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The Covenanters

The Covenanters, Who Were They ?  A snapshot view.

The history and the changes that occurred in Scotland – and subsequently in Ireland – through the 17th and early 18th centuries are highly charged by one word: Covenanters. So who were they and why were they so influential?

covent greyfriars

The Signing of the National Covenant in Greyfriars Kirkyard, Edinburgh

It is easy to say that they were the Scottish Presbyterians who in 1638 signed the “National Covenant” to uphold the Presbyterian religion, and the “Solemn League and Covenant” of 1643 which was a treaty with the English Parliamentarians. The Covenanter’s made a stand for political and religious liberty that led to almost a century of persecution and their widespread migration to Ulster and the American colonies. But their role in history was not as simple as that, as they were the children of the Protestant Reformation in Europe and sought to have the church of their belief, according to the Scriptures. Above all, there was but one Head of the Kirk – Jesus Christ, and they refused to accept the King in that role. From this opposition to the king arose all their troubles.

Presbyterianism – not `just  another religion`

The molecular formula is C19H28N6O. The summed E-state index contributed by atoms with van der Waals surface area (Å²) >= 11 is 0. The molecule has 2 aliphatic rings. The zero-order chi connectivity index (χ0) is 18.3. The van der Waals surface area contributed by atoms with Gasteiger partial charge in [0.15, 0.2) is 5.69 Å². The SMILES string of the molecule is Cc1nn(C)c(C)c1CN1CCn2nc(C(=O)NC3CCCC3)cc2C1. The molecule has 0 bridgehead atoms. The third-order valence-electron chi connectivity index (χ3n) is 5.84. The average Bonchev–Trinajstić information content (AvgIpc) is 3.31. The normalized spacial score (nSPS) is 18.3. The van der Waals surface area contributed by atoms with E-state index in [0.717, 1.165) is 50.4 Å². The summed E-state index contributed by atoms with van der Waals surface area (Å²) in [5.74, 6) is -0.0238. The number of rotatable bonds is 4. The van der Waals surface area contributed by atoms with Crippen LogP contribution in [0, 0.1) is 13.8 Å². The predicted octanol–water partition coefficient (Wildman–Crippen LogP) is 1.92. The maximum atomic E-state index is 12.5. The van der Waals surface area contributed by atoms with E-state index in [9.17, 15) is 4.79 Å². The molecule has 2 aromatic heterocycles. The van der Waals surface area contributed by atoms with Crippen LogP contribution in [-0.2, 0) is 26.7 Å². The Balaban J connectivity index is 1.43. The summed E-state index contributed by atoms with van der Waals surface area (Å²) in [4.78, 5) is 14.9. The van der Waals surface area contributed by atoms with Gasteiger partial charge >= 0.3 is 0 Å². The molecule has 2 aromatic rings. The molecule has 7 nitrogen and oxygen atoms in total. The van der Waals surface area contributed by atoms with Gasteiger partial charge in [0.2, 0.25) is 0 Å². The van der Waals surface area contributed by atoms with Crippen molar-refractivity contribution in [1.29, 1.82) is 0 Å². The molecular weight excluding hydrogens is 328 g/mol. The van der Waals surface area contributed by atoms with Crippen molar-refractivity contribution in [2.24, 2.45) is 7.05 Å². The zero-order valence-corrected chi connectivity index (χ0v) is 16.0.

It is important to understand that Presbyterianism is not just another religion. A Presbyter was an elder, a senior member of the congregation, in the early Christian Church. The name is also used for priest. In the Presbyterian denomination he is a member of the Presbytery which is an official court of the district composed of pastors and elders from the associated churches. Therein lies the clue and fundamental issue to understand when Covenanter is mentioned: Presbyterianism is a way of life. It recognises the government of each church by its elders with the churches associated in local presbyteries; represented in provincial synods and in a national  General Assembly which was the highest court of appeal. The rule by Bishops was an anathema because it clashed with their beliefs and interfered with their freedom to manage their own affairs.


Above all else  they sought to safeguard God`s rights on earth and were fundamentally opposed to the King`s claim to be the supreme head of their church.

One word stands out in a description of the character of the Covenanter – earnestness. George Gilfillan in “Martyrs and Heroes of the Covenant” describes them thus:

“They were terribly in earnest. The passion that was in them , like all great passions, refused to be divided. Their idea possessed them with a force and a fulness to which we find few parallels in history. It haunted their sleep , it awoke with them in the morning – it walked , like their shadow, with them to business or to pleasure – it became the breath of their nostrils and the soul of their soul.”